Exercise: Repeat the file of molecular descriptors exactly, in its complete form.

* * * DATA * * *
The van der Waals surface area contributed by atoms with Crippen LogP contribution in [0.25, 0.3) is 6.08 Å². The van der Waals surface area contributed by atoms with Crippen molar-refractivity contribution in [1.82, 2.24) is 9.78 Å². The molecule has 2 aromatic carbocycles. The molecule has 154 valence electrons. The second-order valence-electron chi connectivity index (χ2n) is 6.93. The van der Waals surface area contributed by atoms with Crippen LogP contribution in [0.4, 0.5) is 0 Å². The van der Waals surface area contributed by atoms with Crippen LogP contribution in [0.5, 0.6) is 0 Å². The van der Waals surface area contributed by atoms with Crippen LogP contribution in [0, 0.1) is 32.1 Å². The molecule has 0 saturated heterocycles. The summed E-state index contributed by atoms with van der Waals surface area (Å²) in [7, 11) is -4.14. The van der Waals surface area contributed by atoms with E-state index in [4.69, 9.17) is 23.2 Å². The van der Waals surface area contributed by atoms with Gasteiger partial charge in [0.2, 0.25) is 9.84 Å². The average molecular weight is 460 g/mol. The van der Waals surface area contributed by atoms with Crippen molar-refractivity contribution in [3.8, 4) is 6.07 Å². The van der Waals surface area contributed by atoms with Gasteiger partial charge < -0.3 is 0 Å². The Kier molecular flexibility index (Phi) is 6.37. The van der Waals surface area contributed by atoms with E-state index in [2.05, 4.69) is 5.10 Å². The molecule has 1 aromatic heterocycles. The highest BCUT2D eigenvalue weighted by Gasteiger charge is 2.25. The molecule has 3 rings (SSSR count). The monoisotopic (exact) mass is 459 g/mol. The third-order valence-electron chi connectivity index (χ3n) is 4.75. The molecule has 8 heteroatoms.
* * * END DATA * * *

The van der Waals surface area contributed by atoms with Crippen LogP contribution in [0.25, 0.3) is 6.08 Å². The van der Waals surface area contributed by atoms with Crippen molar-refractivity contribution in [1.82, 2.24) is 9.78 Å². The molecule has 2 aromatic carbocycles. The molecule has 154 valence electrons. The second-order valence-electron chi connectivity index (χ2n) is 6.93. The van der Waals surface area contributed by atoms with Crippen LogP contribution in [0.4, 0.5) is 0 Å². The van der Waals surface area contributed by atoms with Crippen LogP contribution in [0.5, 0.6) is 0 Å². The van der Waals surface area contributed by atoms with Crippen LogP contribution in [0, 0.1) is 32.1 Å². The molecule has 0 saturated heterocycles. The summed E-state index contributed by atoms with van der Waals surface area (Å²) in [7, 11) is -4.14. The van der Waals surface area contributed by atoms with E-state index in [4.69, 9.17) is 23.2 Å². The van der Waals surface area contributed by atoms with Gasteiger partial charge in [0.2, 0.25) is 9.84 Å². The average molecular weight is 460 g/mol. The van der Waals surface area contributed by atoms with Crippen molar-refractivity contribution in [3.8, 4) is 6.07 Å². The van der Waals surface area contributed by atoms with Gasteiger partial charge < -0.3 is 0 Å². The Kier molecular flexibility index (Phi) is 6.37. The van der Waals surface area contributed by atoms with E-state index in [2.05, 4.69) is 5.10 Å². The molecule has 1 aromatic heterocycles. The highest BCUT2D eigenvalue weighted by Gasteiger charge is 2.25. The molecule has 3 rings (SSSR count). The monoisotopic (exact) mass is 459 g/mol. The third-order valence-electron chi connectivity index (χ3n) is 4.75. The molecule has 8 heteroatoms.